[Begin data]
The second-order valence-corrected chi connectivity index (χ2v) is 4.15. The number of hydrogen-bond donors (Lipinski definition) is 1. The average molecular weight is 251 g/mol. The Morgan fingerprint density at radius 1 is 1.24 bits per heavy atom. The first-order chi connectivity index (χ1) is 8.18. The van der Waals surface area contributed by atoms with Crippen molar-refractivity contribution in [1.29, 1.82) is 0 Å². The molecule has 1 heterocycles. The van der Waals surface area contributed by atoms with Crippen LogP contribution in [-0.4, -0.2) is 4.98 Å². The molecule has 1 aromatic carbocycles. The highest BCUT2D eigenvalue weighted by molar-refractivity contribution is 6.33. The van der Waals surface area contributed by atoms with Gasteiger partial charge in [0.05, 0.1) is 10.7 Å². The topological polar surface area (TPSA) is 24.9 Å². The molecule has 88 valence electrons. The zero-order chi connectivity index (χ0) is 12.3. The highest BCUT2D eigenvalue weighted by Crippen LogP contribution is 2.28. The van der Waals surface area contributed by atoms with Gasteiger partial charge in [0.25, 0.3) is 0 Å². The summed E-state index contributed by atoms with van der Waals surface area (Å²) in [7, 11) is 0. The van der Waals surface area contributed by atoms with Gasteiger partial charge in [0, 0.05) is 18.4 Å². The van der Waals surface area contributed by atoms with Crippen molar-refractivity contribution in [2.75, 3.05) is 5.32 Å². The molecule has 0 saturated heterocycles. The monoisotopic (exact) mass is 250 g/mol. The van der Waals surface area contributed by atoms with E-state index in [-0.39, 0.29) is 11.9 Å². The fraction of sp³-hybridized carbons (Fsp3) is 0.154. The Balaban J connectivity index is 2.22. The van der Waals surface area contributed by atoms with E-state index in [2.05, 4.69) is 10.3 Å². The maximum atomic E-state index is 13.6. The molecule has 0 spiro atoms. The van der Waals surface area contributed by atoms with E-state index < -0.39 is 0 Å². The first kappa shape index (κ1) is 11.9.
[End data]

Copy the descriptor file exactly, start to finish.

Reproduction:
The second-order valence-corrected chi connectivity index (χ2v) is 4.15. The number of hydrogen-bond donors (Lipinski definition) is 1. The average molecular weight is 251 g/mol. The Morgan fingerprint density at radius 1 is 1.24 bits per heavy atom. The first-order chi connectivity index (χ1) is 8.18. The van der Waals surface area contributed by atoms with Crippen molar-refractivity contribution in [1.29, 1.82) is 0 Å². The molecule has 1 heterocycles. The van der Waals surface area contributed by atoms with Crippen LogP contribution in [-0.4, -0.2) is 4.98 Å². The molecule has 1 aromatic carbocycles. The highest BCUT2D eigenvalue weighted by molar-refractivity contribution is 6.33. The van der Waals surface area contributed by atoms with Gasteiger partial charge in [0.05, 0.1) is 10.7 Å². The topological polar surface area (TPSA) is 24.9 Å². The molecule has 88 valence electrons. The zero-order chi connectivity index (χ0) is 12.3. The highest BCUT2D eigenvalue weighted by Crippen LogP contribution is 2.28. The van der Waals surface area contributed by atoms with Gasteiger partial charge in [0.25, 0.3) is 0 Å². The summed E-state index contributed by atoms with van der Waals surface area (Å²) in [7, 11) is 0. The van der Waals surface area contributed by atoms with Gasteiger partial charge in [0, 0.05) is 18.4 Å². The van der Waals surface area contributed by atoms with Crippen molar-refractivity contribution in [2.75, 3.05) is 5.32 Å². The molecule has 0 saturated heterocycles. The monoisotopic (exact) mass is 250 g/mol. The van der Waals surface area contributed by atoms with E-state index in [-0.39, 0.29) is 11.9 Å². The fraction of sp³-hybridized carbons (Fsp3) is 0.154. The Balaban J connectivity index is 2.22. The van der Waals surface area contributed by atoms with E-state index in [2.05, 4.69) is 10.3 Å². The maximum atomic E-state index is 13.6. The molecule has 0 spiro atoms. The van der Waals surface area contributed by atoms with E-state index < -0.39 is 0 Å². The first kappa shape index (κ1) is 11.9.